Providers Seek to Maximize Paratransit Efficiency, Cut Costs

Posted on April 13, 2010 by Claire Atkinson, Senior Editor

[IMAGE]paratransit-2.jpg[/IMAGE]As economic pressures continue to affect transit agencies, some are raising fares and initiating service cuts to keep budgets in line. In many regions, paratransit passengers face the greatest impact from service cuts as most rely on those services as a low-cost mode of transportation. But paratransit rides are across the board more expensive for transit agencies to provide than fixed-route service, so systems are looking for ways to maximize paratransit efficiency and cut costs.

In Washington, D.C., Washington Metropolitan Area Transit Authority (Metro) MetroAccess riders attended public hearings in March and April to voice their concerns regarding proposed service cuts. The agency needs to close a $189 million budget deficit for the fiscal year that begins July 1 and is considering, among other options, cutting paratransit to the Americans with Disabilities Act (ADA) requirement of a three-quarter mile radius from fixed routes — Metro currently exceeds this ­requirement.

At the beginning of the year, Broward County, Fla., rebid contracts with paratransit providers and launched a centralized call center in an effort to boost efficiency, improve ­customer service and cut costs by $8 million, officials ­estimate.

Sacramento, Calif.'s Regional Transit (RT) provides about 300,000 paratransit trips annually, with demand ­historically increasing year over year, until fiscal year 2010. "We've actually seen an unprecedented drop in demand," says Laura Ham, director of Accessible Services and ­Customer Advocacy. "So far this year, demand is down close to four percent when comparing year-to-date to fiscal year 2009."

The agency attributes the drop to economic pressures - consumers have less for discretionary spending and travel, and RT also raised fares last September to $5 per one-way ride. "That may be cost-prohibitive to some of our riders," Ham explains.

RT faces a $25 million budget shortfall for fiscal year 2011, and the agency's board of directors approved plans in March to cut routes, eliminate service after 9 p.m. and decrease frequency. The changes, which affect both fixed-route and paratransit service, will take effect in June.

"We've had a lot of public testimony at our recent board meetings on the service reductions," Ham says. Before the cuts were approved, Ham expressed the hope that ­paratransit trips after 9 p.m. might be easily shifted to daytime hours. "The paratransit trips that take place in the evening are probably more discretionary trips; they may not be trips to work and school. We think that those trips may shift into the earlier service hours, but we'll have to wait and see," she says.

Community Transit, serving Snohomish County in Washington, is set to eliminate service on Sundays and ­major holidays. In 2009, the agency's total paratransit boardings added up to about 220,000, — up about 1.6 percent over 2008 — Public Information Officer Martin Munguia reports. Meanwhile, regular service was down about 4.5 ­percent.

Because Community Transit's primary funding source is revenues generated by a local sales tax, the agency's budget is suffering. "The economy has hit us so hard," Munguia says. "People aren't spending in our community."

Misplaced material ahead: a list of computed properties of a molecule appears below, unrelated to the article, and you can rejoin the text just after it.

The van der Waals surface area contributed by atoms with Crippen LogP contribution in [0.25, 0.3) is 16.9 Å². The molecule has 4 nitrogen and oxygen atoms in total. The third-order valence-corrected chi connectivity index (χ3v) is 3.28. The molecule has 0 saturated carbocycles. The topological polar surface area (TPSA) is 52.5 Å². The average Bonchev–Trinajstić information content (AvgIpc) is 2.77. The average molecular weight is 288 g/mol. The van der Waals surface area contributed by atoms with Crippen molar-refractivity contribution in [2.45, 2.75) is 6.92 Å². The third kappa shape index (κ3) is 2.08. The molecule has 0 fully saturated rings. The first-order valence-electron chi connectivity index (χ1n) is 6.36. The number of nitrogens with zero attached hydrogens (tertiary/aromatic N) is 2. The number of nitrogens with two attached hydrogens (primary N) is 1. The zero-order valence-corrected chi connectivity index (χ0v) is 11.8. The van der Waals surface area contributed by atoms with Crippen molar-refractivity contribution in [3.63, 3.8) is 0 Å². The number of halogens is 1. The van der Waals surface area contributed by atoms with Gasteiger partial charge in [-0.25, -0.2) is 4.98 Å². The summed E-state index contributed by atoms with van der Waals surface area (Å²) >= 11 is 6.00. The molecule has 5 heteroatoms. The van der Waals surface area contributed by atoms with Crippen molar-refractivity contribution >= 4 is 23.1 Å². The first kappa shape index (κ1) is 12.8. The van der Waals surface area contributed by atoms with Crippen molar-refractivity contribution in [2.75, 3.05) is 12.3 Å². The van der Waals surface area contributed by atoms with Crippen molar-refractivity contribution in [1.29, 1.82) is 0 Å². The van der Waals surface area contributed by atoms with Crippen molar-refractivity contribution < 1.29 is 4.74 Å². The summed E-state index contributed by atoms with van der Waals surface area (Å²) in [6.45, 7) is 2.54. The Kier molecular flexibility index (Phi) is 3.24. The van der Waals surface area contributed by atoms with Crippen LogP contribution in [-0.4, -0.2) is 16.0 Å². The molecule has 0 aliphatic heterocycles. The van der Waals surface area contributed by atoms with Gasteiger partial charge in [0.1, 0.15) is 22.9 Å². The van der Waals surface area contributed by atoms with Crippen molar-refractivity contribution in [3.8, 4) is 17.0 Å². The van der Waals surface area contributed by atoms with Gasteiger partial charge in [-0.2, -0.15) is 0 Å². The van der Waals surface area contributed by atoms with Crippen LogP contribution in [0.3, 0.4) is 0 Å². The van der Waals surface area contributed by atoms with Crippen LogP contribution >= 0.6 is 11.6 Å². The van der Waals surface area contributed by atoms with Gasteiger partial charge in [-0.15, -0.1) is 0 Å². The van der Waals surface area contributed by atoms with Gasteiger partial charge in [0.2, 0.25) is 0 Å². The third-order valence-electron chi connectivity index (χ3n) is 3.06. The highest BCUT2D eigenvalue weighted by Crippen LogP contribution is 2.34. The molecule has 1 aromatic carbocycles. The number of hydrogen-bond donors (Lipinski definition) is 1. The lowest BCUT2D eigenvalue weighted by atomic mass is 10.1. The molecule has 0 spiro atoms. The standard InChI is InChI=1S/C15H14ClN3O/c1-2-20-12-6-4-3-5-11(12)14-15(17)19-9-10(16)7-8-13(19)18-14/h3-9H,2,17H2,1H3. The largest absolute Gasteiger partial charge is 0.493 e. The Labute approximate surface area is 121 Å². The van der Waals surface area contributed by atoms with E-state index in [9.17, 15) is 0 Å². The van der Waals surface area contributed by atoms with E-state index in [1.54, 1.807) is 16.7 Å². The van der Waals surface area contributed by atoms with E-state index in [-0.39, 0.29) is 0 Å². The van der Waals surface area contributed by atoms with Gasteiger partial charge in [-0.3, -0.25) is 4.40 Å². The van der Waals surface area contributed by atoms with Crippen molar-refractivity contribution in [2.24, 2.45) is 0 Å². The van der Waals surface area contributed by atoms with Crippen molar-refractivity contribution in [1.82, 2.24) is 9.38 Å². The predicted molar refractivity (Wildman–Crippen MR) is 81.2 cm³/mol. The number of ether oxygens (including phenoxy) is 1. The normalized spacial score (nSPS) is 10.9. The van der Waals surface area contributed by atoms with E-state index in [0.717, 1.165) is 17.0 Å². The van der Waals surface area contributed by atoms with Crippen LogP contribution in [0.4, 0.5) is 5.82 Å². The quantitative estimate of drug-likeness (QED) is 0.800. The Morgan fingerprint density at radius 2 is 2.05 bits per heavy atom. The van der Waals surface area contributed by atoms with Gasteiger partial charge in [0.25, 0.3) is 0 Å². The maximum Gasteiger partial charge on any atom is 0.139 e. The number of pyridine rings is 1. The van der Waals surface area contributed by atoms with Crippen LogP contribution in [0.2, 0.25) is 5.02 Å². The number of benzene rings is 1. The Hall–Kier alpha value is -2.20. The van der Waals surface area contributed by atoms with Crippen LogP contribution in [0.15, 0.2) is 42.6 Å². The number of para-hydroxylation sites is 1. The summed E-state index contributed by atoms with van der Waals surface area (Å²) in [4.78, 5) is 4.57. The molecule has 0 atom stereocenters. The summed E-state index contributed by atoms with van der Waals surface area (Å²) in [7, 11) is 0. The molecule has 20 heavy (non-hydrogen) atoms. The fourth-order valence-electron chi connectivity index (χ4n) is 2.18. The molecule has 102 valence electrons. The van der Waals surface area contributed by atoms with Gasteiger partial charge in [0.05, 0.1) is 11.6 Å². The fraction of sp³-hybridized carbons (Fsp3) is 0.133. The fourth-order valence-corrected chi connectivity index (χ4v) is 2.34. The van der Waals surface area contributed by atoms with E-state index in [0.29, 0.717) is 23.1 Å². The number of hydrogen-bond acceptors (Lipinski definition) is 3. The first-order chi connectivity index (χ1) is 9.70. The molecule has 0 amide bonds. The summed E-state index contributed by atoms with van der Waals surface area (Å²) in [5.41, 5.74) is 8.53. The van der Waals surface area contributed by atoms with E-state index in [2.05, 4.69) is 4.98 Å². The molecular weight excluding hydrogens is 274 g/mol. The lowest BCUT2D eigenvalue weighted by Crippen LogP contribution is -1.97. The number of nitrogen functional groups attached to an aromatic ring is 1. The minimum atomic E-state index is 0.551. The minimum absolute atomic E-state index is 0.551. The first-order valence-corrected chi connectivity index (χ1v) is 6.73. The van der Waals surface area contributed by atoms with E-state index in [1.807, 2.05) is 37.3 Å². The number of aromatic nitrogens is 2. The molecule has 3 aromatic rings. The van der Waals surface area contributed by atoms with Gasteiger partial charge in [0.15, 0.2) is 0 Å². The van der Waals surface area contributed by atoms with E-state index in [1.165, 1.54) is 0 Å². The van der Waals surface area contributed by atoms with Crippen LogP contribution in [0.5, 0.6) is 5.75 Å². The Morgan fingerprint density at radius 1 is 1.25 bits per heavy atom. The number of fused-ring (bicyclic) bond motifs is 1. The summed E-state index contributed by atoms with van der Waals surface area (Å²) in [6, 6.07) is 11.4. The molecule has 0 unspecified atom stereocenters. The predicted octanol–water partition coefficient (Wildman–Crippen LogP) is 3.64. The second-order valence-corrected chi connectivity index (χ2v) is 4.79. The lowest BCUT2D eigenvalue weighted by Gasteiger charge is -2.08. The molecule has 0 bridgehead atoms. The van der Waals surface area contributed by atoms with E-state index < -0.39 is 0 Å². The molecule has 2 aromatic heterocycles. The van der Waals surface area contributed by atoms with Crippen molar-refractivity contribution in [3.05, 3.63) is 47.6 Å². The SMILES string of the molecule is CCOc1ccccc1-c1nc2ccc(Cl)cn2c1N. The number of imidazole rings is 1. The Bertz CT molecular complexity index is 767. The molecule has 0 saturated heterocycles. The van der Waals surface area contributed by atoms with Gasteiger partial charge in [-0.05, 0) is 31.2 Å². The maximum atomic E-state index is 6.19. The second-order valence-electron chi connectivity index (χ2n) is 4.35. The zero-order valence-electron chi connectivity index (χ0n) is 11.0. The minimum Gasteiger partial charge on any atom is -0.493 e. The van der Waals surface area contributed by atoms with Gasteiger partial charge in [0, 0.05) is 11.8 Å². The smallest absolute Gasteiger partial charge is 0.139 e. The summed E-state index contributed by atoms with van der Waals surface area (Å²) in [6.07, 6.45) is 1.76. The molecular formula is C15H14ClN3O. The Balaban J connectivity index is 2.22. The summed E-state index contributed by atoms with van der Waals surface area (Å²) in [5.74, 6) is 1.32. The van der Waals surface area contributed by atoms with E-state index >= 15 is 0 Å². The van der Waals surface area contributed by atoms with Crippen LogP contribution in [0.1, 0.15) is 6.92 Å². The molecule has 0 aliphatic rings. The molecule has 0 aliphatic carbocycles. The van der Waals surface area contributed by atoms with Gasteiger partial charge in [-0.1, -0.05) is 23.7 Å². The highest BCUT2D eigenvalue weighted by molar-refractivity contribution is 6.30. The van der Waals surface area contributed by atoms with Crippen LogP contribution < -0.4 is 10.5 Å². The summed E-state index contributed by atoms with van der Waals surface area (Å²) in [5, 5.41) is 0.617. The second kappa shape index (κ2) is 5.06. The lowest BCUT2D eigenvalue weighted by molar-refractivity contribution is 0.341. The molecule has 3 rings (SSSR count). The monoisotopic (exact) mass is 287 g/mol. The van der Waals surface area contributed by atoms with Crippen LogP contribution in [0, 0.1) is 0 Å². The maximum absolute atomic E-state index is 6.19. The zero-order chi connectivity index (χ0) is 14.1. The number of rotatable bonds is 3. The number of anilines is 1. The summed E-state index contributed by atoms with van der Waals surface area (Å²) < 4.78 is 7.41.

To help bridge the gap, the agency also initiated a $0.25 fare increase on both regular and paratransit routes.

Despite the service cuts, which will add up to about 15 percent of the agency's services, Munguia says that Community Transit has identified just five individuals who will lose paratransit service out of the 1,200 community members who regularly use the service. "To make all those cuts and only impact five individuals, we think we did a pretty careful job of really looking at these as being the most vulnerable people who depend on transit service and not wanting to impact them," he says.

In addition, the agency has planned efforts to mitigate these impacts, including the VanGo program, which awards surplus vehicles to nonprofit agencies to provide transportation to special populations, and the creation of a $50,000 fund for local organizations providing transportation ­services.

"We're trying to be creative," Munguia says. "Our CEO was hoping to ride out the recession. We did a lot of internal cost cutting, we borrowed against our capital reserves and we deferred bus replacements for a couple of years with the hope that we wouldn't have to cut service. We know there are going to be impacts to a lot of people, so it was part of our board's mission to try and figure out what we can do in a lost-cost way to offset these impacts."

Community Transit is also phasing in new transit technology to help reduce the comparatively high cost of providing paratransit rides. All vehicles are being equipped with GPS and navigation devices. Dispatch operators will be able to better control paratransit routes and communicate with drivers. "Paratransit, as opposed to regular transit where the driver goes out on the same route every day, has a lot of room for human error," Munguia says, "so this system is going to really make it more efficient."

The system will enable dispatchers to match multiple riders in one vehicle, and drivers will be able to improve on-time arrivals due to better navigation on unfamiliar routes, both of which will improve paratransit service efficiency and reduce costs, Munguia says.


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